Sadly, before the end of 2016 the J17s were struck by tragedy, and it has followed them in the years since. First was the loss of both J28 and her son J54. Then last year was the infamous 17 day-vigil by J35 carrying her deceased calf, which undoubtedly took some type of toll on Princess Angeline herself, who was still a nursing mother at the time. Her body condition declined after giving birth to Kiki, and never recovered. By the end of 2018 she had "peanut head", and by summer of 2019, she did not return to inland waters with J-Pod.

My last photo of J17, taken in March 2019

She's one of the most prolific Southern Resident mothers I have known, and the population is extra lucky that her family line seems to be able to produce a lot of healthy females, as there has been a male-bias sex-ratio into the population in the last couple decades. Because of these two facts, her legacy will hopefully be a long one. Despite the matriline having been fractured by recent deaths, her lineage could play a big role in the future and potential recovery of the Southern Residents in the future reproductive successes of J35 Tahlequah, J46 Star, and J53 Kiki. These three seem to be taking care of each other, too, as there was especial concern over Kiki, just 4 years old at the time of her mom's death. But in 2019 she has looked very robust, and has been spending a lot of time with both Tahlequah and Star, with Star having been observed sharing fish with her on several occasions.

Princess Angeline was 42 at the time of her death. While she was likely at the end of her reproductive life, the loss of her as a grandmother will undoubtedly be felt. We've already seen her family group become less cohesive after her death, but we hope her descendants carry on her strong maternal skills and that the J17s again become a matriline of seven whales or more.

K25 Scoter

Scoter was the eldest son of K13 Skagit and a true mama's boy, never far from her side. He's one of the first young males I got to watch grow up, but was notorious for his broad but relatively short dorsal fin.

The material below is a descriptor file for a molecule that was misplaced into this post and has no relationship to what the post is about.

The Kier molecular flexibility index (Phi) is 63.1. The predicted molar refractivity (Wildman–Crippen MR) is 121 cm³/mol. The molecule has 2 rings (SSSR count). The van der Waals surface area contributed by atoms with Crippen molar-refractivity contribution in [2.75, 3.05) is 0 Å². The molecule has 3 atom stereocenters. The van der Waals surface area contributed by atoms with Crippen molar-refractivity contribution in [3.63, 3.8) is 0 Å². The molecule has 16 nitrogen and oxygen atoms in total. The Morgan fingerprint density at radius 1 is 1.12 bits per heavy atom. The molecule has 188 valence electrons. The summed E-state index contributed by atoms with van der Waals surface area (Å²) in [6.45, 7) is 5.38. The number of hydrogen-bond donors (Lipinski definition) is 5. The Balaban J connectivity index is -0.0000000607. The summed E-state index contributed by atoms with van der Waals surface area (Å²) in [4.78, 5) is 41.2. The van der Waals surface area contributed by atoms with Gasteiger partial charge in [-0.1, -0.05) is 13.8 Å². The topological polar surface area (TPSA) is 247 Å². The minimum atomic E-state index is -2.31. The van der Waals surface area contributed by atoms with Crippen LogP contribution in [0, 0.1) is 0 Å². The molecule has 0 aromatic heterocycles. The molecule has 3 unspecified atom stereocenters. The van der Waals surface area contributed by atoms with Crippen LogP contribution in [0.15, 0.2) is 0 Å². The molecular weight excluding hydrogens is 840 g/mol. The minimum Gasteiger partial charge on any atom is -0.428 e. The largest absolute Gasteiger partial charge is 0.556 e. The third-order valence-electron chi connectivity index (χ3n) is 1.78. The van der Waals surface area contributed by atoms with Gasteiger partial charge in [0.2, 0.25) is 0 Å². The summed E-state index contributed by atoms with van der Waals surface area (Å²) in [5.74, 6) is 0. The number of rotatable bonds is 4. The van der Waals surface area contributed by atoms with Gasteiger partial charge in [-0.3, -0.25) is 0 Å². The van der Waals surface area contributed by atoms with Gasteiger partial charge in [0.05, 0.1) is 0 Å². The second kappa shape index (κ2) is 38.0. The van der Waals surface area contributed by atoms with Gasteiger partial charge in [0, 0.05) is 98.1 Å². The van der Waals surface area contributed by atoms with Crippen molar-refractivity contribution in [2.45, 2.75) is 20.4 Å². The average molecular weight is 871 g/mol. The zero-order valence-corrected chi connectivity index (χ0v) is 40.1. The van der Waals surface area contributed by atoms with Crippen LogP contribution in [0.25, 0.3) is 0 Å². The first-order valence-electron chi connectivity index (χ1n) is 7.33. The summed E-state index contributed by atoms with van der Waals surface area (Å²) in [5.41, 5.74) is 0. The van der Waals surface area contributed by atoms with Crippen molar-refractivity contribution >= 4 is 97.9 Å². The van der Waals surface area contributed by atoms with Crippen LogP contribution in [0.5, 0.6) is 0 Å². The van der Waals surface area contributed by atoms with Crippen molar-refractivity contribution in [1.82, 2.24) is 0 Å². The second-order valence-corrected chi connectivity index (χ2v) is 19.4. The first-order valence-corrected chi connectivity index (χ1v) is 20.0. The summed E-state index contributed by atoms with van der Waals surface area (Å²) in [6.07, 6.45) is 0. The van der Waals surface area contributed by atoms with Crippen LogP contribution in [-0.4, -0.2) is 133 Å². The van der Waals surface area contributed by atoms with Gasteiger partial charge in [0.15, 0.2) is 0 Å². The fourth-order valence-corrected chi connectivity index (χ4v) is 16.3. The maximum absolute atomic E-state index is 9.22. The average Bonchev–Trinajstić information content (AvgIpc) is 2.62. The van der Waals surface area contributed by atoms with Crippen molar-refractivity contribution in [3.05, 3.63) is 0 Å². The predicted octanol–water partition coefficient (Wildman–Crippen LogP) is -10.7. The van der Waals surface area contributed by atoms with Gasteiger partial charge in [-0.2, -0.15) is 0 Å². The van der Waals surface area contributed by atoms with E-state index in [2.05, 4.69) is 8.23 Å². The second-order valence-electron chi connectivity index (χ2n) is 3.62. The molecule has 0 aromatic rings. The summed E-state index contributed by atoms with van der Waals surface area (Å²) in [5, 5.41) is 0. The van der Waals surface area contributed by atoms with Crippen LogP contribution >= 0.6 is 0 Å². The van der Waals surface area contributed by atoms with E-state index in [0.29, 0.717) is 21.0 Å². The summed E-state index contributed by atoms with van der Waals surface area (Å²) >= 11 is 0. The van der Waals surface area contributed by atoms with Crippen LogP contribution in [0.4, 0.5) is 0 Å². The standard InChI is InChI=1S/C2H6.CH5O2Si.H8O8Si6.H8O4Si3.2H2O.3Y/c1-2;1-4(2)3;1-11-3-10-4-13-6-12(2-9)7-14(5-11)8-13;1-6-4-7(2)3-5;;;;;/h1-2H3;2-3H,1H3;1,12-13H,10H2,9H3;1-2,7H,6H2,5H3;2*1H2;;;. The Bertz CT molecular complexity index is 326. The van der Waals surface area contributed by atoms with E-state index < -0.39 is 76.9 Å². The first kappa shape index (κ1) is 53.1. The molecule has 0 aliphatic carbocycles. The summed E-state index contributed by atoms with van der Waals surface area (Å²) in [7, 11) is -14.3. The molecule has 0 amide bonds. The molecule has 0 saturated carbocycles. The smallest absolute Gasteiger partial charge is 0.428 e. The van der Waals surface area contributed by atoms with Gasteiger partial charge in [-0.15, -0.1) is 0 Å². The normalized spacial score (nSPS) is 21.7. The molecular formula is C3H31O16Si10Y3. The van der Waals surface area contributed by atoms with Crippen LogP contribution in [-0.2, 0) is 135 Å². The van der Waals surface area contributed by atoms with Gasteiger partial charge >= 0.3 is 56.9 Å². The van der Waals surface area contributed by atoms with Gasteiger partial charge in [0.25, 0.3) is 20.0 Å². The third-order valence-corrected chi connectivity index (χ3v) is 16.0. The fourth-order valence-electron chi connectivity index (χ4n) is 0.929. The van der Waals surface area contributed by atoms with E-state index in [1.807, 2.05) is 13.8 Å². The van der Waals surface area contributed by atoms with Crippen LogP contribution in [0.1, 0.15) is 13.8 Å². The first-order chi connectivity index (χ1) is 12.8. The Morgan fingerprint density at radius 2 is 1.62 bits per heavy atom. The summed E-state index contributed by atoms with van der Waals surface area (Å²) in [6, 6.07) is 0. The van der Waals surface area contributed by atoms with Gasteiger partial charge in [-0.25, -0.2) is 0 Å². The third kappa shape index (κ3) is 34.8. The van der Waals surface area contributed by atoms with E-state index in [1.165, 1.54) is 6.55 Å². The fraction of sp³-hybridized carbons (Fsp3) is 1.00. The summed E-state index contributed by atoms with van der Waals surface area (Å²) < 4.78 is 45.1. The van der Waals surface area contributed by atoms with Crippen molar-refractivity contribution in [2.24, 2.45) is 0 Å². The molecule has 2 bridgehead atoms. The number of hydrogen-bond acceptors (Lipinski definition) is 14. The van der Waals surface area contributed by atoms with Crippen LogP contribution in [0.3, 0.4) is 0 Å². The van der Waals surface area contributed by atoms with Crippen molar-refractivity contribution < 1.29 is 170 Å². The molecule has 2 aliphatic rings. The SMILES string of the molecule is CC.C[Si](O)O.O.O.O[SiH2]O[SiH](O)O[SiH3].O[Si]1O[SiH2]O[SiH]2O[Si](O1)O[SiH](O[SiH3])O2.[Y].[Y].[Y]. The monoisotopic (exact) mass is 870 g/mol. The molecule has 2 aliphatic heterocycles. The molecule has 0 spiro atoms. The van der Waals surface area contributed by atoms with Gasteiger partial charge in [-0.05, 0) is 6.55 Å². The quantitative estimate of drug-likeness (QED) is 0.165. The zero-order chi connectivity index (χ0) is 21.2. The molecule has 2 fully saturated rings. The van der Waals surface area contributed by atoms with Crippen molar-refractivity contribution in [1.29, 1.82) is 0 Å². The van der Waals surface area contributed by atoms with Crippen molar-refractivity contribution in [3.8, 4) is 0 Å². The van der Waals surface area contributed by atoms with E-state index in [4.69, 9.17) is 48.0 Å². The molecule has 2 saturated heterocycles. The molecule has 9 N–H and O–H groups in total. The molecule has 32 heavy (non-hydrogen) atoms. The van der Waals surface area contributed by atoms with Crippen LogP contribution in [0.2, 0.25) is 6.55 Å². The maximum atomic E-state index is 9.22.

K25 Scoter in 2005 at the age of 14. He was a real "late bloomer", with a shorter dorsal fin than most males his age.
K25 Scoter (with a much taller dorsal fin 10 years later in 2015) following close behind his mom K13 Skagit

Scoter seemed to enjoy the years L87 Onyx spent with K-Pod, as Onyx was particularly associated with the K7 matriline. While Onyx associated a lot with K7 Lummi, Scoter's grandmother K11 Georgia, and K13 Skagit, the two young males were also regularly seen together.

K25 with L87 in 2008

One of my most memorable encounters with Scoter happened in 2010 when I was aboard the Western Prince. We were parked and watching foraging whales when suddenly he appeared out of the depths right off our port side, carrying a salmon in his mouth. This sequence of photos remains the best I've ever taken of a Southern Resident with a salmon, and this photo was used in the book Salish Sea: Jewel of the Pacific Northwest.



Scoter was satellite tagged by NOAA at the end of 2012, and his tag transmitted for an impressive 97 days, supplying the first detailed insight into the winter movements of K-Pod. While we knew Ks and Ls spent a lot of time on the outer coast in the winter, occasionally making trips to California, for the first time we had daily or near-daily updates on where exactly the whales were and how they were using the outer coastal habitat. The data from Scoter's tag was key in finally getting the critical habitat for Southern Residents extended to include the outer coast, and I believe will also be key in demonstrating the continued importance of the Columbia-Snake River Basin to K and L Pods, as it showed how much time they spend near the mouth of the river. Unfortunately, part of the tag remained embedded in Scoter's dorsal fin, leading to an extensive tag re-design by NOAA, but leaving Scoter with a permanent scar for the rest of his life.

K25 with satellite tag in December 2012 - Photo by NOAA
When his mom died in 2017, we knew K25 was an "at risk" whale. Adult males often perish shortly after their mothers, and with his strongest female associates being his two sisters who already had offspring of their own, Scoter was a perfect example of the social context playing such a key role in an individual Southern Resident's prospects for survival. Like J17, Scoter was observed with "peanut head" by the end of 2018, and failed to return with his family group when Js and Ks finally returned to inland waters in July 2019.

My last photo of Scoter, taken September 2018
Scoter was 28 at the time of his death. He leaves behind a brother (K34), two sisters (K20 and K27), and two nephews (K38 and K44). The K13s spent so much time in inland waters over the years that I feel like I've gotten to know them as well as I know J-Pod. His one-of-a-kind dorsal fin will be missed, as there is truly no other whale quite like Scoter.

L84 Nyssa
 
Nyssa was part of the so-called "back page whales", the portion of L-Pod who traditionally appeared on the last page of the Center for Whale Research ID guides and also spent the least amount of time in inland waters of any of the Southern Residents. Despite rarely visiting the Salish Sea, he was one of the easiest of all Southern Residents to identify with a single large notch, a bold check-marked shape saddle on the left, and finger marking on his right side saddle patch. He was often the first whale from this elusive group of whales I would ID, leading me to exclaim, "The back page Ls are here!"
 
L84 off San Juan County Park in 2016